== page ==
The “Friends” Case: Not Harassment Just Wrong
A case now pending before the
California Supreme Court raises the question of whether creativity requires
a more lenient standard of workplace conduct than current sexual harassment
laws now require. Amaani Lyle, a former writer’s assistant for the hit
NBC comedy series “Friends,” claimed in a lawsuit that the lewd language
and sexually suggestive behavior engaged in by the show’s male writers
during her four-month employment in 1999 created a classic “hostile work
environment.” Her attorneys argued that the writing team’s constant banter
about anal and oral sex, “schlongs” and degrading descriptions of women
as “bitches” and “cunts”
Strange; I must have missed those episodes
pervasive impermissible conduct that had no legitimate purpose and was
simply intended to entertain the writers even as it upset Lyle. The defendants,
the writers and Warner Brothers Television Productions, have argued that
such conduct, including simulated masturbation
How odd! I missed that
episode too!… were legitimate aspects of an uninhibited creative process
that made “Friends” a long-running comedy hit.
The legal issue is a messy one. To qualify as sexual harassment, the offending conduct has to be based on a person’s gender, offensive comments inspired by a woman’s presence to make her feel uncomfortable in the workplace. The plaintiff and the defendants in Lyle v. Warner Brothers Television Productions agree that the writers’ smutty talk wasn’t specifically aimed at Lyle, but the question remains whether it is legally permissible for a woman to have to endure “a gauntlet of abuse,” as one of the attorneys put it, in order to earn her living. Similar issues have been litigated in the context of alleged workplace harassment against women in traditionally male workplace settings, like loading docks and construction sites. In these cases, the result usually turned on whether the locker room language was the norm or whether the guys intentionally ramped up the raunch factor to harass their female colleagues.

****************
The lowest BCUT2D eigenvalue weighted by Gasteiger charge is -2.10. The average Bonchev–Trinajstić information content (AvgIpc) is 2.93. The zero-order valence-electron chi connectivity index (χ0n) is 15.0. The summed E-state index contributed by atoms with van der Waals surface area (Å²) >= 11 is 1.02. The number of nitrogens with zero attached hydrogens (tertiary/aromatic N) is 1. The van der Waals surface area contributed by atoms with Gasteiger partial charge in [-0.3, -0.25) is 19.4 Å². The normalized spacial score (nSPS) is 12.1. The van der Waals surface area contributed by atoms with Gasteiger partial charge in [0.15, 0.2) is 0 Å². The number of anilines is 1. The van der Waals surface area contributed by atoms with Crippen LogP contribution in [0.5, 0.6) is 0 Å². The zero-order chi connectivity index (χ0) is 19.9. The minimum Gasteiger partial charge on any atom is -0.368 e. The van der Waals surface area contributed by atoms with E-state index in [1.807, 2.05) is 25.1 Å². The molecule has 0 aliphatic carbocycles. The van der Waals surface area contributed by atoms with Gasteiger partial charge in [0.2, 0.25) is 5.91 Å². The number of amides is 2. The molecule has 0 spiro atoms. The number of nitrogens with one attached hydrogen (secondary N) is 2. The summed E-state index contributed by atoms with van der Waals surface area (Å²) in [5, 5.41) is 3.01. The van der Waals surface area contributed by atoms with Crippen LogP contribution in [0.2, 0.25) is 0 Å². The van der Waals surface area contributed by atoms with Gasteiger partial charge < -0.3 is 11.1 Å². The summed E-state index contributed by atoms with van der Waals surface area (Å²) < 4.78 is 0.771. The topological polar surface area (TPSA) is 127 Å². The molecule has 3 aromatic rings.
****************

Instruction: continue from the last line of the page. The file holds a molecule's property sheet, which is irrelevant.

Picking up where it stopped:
You never know what a California jury might decide, though it is open to debate whether the court should have even allowed the case to go to a jury as a matter of law. The correct resolution of this suit seems pretty clear. Women are not legally entitled to a more genteel working environment than men. Female sports reporters cannot demand that pro football players censor the jokes in the shower, and if a movie director is foul-mouthed, the actresses have no more power to make him clean up his language than the actors. Sadly, profane and sexually explicit language has infected every inch of our culture, from HBO to co-ed college dorms to political war rooms. By all accounts, Hillary Clinton can wilt the roses with the most potty-mouthed of her colleagues. Could a sensitive plant secretary claim that the junior senator from New York was making her female staff members run an illegal “gauntlet of abuse”? Hardly. Such is gender equality in the 21st Century America. Lyle should lose her lawsuit: the writers’ conduct wasn’t sexual harassment.
But it is still unethical. Gender equality doesn’t suspend one’s obligation to be considerate of others, or to display basic civility and good manners. If Ms. Lyle displayed any discomfort with the writers’ sophomoric shenanigans, they had an ethical if not a legal obligation to tone it down. Their contention in court was that simulating masturbation and referring to women as “cunts” was an essential part of the creative process. What utter nonsense. As one of the judges noted in oral argument, somehow he couldn’t imagine a Sesame Street writer making the same argument. Yet “Friends” and “Sesame Street,” oddly enough, have had exactly the same number of scenes featuring that offensive word and that offensive act: zero. If the producers of “Friends” really hired a group of writers who could only come up with funny things for Joey Trebiani to put on his head while they were simulating masturbation, then they needed to stop recruiting from the mental illness wards. These were obviously a bunch of immature and ill-mannered jerks. They didn’t behave and talk offensively because it was essential to stimulating their comic repartee; they behaved this way because they wanted to, and they didn’t care whom it offended.
Ethics involves doing the right
thing when you don’t have to. The law doesn’t require the writers to pay
attention to the reasonable sensibilities of the people around them. They
should have done it anyway.
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